Clark Ward, newly appointed president of the three-year-old ProCure Proton Therapy Center in Oklahoma City, doesn't have to dig deep to empathize with the people who come to ProCure for cancer treatments. Ward, 60, said he felt many of the same emotions — including the fear of dying young — when he as, a 30-year-old senior surgical resident, had life-threatening surgery for what doctors initially suspected was esophageal cancer.
There was a 90 percent mortality rate associated with his rare condition — an abscess in his chest surrounding his esophagus, which led to crushing chest pain and the inability to swallow his own saliva, he said.
“I remember thinking ‘just get me out of this,'” Ward said. “I wanted to breathe fresh air, see my fiance — now my wife — again, and golf.”
After his survival, the would-be heart surgeon evaluated his life, and decided to switch to radiology, where he not only expected to enjoy more free time, but also to ride the exploding technology of ultrasound, CT (computer tomography) and angioplasty, which were just getting started.
After 25 years in radiology, most recently as chief of radiology at Deaconess Hospital, Ward has chosen to facilitate today's cutting edge technology: proton therapy. He joined ProCure in the spring of 2011 as senior vice president of physician and patient affairs, and became its chief executive late last month.
Opened in July 2009, ProCure recently completed treatment for its 800th patient; many come from different states and countries, though about 60 percent are Oklahomans. Unlike conventional radiation, proton therapy is targeted to tumors, so there are virtually no side effects because there is reduced risk of damage to surrounding healthy tissue, Ward said. The treatment, he said, is ideal for head and neck, lung and prostate cancers.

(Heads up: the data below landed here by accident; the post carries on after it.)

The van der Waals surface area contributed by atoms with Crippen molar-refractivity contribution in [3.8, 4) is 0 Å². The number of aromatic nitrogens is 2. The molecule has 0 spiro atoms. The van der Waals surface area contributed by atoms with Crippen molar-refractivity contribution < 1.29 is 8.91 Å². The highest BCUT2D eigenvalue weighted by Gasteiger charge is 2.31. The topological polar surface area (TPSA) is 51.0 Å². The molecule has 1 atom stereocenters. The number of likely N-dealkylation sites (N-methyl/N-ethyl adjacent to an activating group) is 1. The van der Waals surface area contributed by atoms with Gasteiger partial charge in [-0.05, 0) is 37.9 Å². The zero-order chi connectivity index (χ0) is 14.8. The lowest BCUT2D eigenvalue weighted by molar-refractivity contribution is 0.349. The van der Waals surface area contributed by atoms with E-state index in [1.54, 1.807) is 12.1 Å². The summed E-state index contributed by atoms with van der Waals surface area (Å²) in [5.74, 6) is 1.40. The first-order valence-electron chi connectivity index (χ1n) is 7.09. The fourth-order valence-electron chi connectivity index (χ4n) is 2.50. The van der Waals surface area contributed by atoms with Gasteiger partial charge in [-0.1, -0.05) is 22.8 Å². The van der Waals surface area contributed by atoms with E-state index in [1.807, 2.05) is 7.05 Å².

From his offices at 5901 W Memorial Road, Ward sat down with The Oklahoman on Wednesday to talk about his personal and professional life. This is an edited transcript:
Q: Can you tell us about your roots?
A: I was born in El Paso, Texas. But my dad was career Air Force (colonel), so I lived all over the world — Texas, Massachusetts, Alabama, Germany, England, Virginia. I went to a different school every year until the eighth and ninth grades. It seemed awful at the time. But in retrospect, it made it easy for me to move to different places and do different things. An elementary schoolteacher, my mom — after I was born — stayed home with me and my sister, who's 18 months younger. After we graduated high school, she earned her master's degree and worked as a high school guidance counselor.
Q: What were some of your memories of those early years abroad?
A: It was attending an all-male English private school for the fourth grade where I really learned how to study — taking Latin, French, theology, composition, religion and other subjects, each taught by a different male teacher. I rode the train to school; wore a uniform, tie and hat; and every night had to write an essay in ink, and start over if I crossed out anything. The only other American in the school was a senior head boy. It was clear I had to hold up my end of the stick for America.
For fifth through seventh grades, I attended three different schools in Germany, where we were stationed during the Cuban Missile Crisis and JFK's assassination. During that tense time between the Western and communist worlds, my pee-wee baseball coach got close enough to the border of West Germany and East Germany that he was shot down by Russians. When President Kennedy — who'd I'd recently seen 20 feet away during his famous “I am a Berliner” speech — was shot, my mom was taking us by train to Paris when I heard the news on the one American station on my transistor radio. I told my mom what I'd heard and a nearby airman said “That's not funny, kid. Stop that.” I was 11.